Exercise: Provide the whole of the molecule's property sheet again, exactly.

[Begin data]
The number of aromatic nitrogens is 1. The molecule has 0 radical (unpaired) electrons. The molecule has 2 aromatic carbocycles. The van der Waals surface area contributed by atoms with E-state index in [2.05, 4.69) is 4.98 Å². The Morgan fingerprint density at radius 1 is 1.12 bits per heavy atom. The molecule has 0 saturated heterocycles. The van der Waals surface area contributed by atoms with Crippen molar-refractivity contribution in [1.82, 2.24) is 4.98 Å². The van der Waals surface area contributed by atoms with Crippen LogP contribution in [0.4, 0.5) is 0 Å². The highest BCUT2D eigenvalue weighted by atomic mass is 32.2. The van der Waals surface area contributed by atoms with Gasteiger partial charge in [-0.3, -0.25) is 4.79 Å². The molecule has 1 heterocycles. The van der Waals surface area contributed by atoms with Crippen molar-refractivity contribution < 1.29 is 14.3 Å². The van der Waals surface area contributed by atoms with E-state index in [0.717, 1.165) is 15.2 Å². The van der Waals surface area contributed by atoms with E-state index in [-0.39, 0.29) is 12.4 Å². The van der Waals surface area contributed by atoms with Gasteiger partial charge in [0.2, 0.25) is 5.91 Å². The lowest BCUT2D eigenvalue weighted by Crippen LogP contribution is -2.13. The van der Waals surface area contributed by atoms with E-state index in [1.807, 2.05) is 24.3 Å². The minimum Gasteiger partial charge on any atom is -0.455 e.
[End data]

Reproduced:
The number of aromatic nitrogens is 1. The molecule has 0 radical (unpaired) electrons. The molecule has 2 aromatic carbocycles. The van der Waals surface area contributed by atoms with E-state index in [2.05, 4.69) is 4.98 Å². The Morgan fingerprint density at radius 1 is 1.12 bits per heavy atom. The molecule has 0 saturated heterocycles. The van der Waals surface area contributed by atoms with Crippen molar-refractivity contribution in [1.82, 2.24) is 4.98 Å². The van der Waals surface area contributed by atoms with Crippen LogP contribution in [0.4, 0.5) is 0 Å². The highest BCUT2D eigenvalue weighted by atomic mass is 32.2. The van der Waals surface area contributed by atoms with Gasteiger partial charge in [-0.3, -0.25) is 4.79 Å². The molecule has 1 heterocycles. The van der Waals surface area contributed by atoms with Crippen molar-refractivity contribution < 1.29 is 14.3 Å². The van der Waals surface area contributed by atoms with E-state index in [0.717, 1.165) is 15.2 Å². The van der Waals surface area contributed by atoms with E-state index in [-0.39, 0.29) is 12.4 Å². The van der Waals surface area contributed by atoms with Gasteiger partial charge in [0.2, 0.25) is 5.91 Å². The lowest BCUT2D eigenvalue weighted by Crippen LogP contribution is -2.13. The van der Waals surface area contributed by atoms with E-state index in [1.807, 2.05) is 24.3 Å². The minimum Gasteiger partial charge on any atom is -0.455 e.